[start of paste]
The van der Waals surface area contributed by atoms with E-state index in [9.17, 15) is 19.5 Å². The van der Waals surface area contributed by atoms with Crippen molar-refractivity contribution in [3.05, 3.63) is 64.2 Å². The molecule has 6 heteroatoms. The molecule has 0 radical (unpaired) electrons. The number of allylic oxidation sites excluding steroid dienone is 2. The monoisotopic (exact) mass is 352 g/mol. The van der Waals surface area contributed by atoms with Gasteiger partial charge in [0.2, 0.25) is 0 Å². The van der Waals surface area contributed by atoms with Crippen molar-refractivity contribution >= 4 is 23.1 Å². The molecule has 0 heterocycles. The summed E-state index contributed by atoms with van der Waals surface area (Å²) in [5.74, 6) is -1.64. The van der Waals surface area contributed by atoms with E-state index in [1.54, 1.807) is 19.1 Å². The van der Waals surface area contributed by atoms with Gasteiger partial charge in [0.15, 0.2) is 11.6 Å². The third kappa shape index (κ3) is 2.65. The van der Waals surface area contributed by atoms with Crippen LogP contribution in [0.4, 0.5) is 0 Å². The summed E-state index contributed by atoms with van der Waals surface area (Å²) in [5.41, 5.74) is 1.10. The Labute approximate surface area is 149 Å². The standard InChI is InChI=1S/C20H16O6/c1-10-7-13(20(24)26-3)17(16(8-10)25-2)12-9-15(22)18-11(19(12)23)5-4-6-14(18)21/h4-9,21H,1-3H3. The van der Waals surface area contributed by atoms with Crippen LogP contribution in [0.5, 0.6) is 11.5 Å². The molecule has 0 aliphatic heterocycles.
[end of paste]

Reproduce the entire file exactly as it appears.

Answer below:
The van der Waals surface area contributed by atoms with E-state index in [9.17, 15) is 19.5 Å². The van der Waals surface area contributed by atoms with Crippen molar-refractivity contribution in [3.05, 3.63) is 64.2 Å². The molecule has 6 heteroatoms. The molecule has 0 radical (unpaired) electrons. The number of allylic oxidation sites excluding steroid dienone is 2. The monoisotopic (exact) mass is 352 g/mol. The van der Waals surface area contributed by atoms with Gasteiger partial charge in [0.2, 0.25) is 0 Å². The van der Waals surface area contributed by atoms with Crippen molar-refractivity contribution >= 4 is 23.1 Å². The molecule has 0 heterocycles. The summed E-state index contributed by atoms with van der Waals surface area (Å²) in [5.74, 6) is -1.64. The van der Waals surface area contributed by atoms with E-state index in [1.54, 1.807) is 19.1 Å². The van der Waals surface area contributed by atoms with Gasteiger partial charge in [0.15, 0.2) is 11.6 Å². The third kappa shape index (κ3) is 2.65. The van der Waals surface area contributed by atoms with Crippen LogP contribution in [0.4, 0.5) is 0 Å². The summed E-state index contributed by atoms with van der Waals surface area (Å²) in [5.41, 5.74) is 1.10. The Labute approximate surface area is 149 Å². The standard InChI is InChI=1S/C20H16O6/c1-10-7-13(20(24)26-3)17(16(8-10)25-2)12-9-15(22)18-11(19(12)23)5-4-6-14(18)21/h4-9,21H,1-3H3. The van der Waals surface area contributed by atoms with Crippen LogP contribution in [0.5, 0.6) is 11.5 Å². The molecule has 0 aliphatic heterocycles.